Two former British foreign ministers denied wrongdoing on 23 February after they were secretly filmed offering their services to a fake Chinese company in return for thousands of pounds.
Sir Malcolm Rifkind, a senior member of Prime Minister David Cameron's Conservatives who heads a committee scrutinising security policy, and Jack Straw, Labour's foreign minister when Britain went to war in Iraq, have both been suspended from their parties, also known as losing the parliamentary 'whip'.
The allegations, made by the Daily Telegraph and Channel 4, echoed the 2010 scandal when former ministers were recorded saying they could influence government policy for cash.
It prompted opposition Labour leader Ed Miliband to call for lawmakers to be banned from paid directorship or consultancy work, a move Cameron said he did not support as parliament was "enriched" by people gaining outside experience.
In the footage, Rifkind tells the reporters he has "useful" access to ambassadors, while Straw talks about how he worked "under the radar" to use his influence to change European Union rules for another company.
Both have referred themselves to the Parliamentary Commissioner for Standards. There was no suggestion in the report that they did anything illegal.
Rifkind told the BBC he had met the company to hear what they had to say but was not negotiating and not accepted anything from them.
Potentially compounding a perception some lawmakers are out of touch with the public, he also said parliamentarians must be able to supplement their income - already twice the average national wage - to attract the right calibre of person to the job.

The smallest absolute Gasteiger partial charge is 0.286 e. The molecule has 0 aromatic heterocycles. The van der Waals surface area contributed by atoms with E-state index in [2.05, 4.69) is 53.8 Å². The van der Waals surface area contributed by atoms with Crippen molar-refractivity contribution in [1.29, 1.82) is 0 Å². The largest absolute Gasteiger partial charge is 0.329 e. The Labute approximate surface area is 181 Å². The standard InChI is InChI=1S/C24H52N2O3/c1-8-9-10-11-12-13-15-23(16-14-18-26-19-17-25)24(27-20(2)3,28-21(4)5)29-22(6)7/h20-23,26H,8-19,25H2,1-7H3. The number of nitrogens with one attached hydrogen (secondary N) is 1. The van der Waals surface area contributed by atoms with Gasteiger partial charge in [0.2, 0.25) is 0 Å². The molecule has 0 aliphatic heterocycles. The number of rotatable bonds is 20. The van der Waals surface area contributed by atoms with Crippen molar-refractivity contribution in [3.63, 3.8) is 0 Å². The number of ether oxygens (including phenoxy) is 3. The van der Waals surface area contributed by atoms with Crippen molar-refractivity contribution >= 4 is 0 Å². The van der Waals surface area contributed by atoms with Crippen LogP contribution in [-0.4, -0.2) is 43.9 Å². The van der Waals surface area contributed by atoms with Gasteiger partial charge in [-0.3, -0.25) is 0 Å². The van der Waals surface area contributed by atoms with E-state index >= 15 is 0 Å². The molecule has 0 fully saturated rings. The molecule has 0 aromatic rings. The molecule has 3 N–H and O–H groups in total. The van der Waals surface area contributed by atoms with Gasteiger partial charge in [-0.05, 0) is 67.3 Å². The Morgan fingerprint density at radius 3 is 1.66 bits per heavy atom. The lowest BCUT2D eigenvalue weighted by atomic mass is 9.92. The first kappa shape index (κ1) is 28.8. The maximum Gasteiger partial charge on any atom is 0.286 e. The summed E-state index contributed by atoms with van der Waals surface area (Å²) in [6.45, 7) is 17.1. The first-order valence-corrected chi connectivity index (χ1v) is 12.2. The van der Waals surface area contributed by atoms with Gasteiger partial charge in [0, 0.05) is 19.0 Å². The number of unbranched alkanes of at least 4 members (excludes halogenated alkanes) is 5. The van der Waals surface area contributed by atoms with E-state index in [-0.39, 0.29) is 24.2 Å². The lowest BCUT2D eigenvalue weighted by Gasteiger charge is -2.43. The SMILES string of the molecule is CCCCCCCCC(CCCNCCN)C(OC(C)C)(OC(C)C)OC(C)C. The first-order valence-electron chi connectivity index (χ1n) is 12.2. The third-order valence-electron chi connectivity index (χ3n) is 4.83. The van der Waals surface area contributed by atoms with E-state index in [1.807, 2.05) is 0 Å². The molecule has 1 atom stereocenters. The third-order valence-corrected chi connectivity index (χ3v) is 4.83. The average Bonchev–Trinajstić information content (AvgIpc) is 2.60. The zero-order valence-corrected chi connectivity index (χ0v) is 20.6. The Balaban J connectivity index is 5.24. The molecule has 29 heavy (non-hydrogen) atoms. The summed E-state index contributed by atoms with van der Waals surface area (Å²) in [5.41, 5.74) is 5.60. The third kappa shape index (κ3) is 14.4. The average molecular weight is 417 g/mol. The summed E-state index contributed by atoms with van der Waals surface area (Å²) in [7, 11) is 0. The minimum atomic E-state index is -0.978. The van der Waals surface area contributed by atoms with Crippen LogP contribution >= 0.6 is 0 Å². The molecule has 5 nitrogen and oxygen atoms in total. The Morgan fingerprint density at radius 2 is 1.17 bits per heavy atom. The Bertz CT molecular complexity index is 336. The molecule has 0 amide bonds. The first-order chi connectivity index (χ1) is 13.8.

Straw, who was highly critical of colleagues during the 2010 expose, is shown saying he normally charges around 5,000 pounds a day for external work such as speeches.
He said the recorded discussions were about what he might do when he leaves parliament in May, a decision he announced more than a year ago.
He said he had fallen into a skilful trap.
"It was a meeting that I thought was private, it was a similar meeting to those which I've held with four or five other approaches that have been made to me, not about what I do now, but about what I do when I finish as a member of parliament, but that's how I felt. But I also want to emphasise that in the 36 years in which I've been a member of parliament, I've acted with complete probity and I believe integrity as well, and I shall continue to do that in the future, and so far as my outside activities during the period as a member of parliament are concerned, there has be the fullest and most thorough declarations of all of those."
The new report will further dent public perception of Britain's main political parties which has given anti-establishment rivals a boost before May's vote.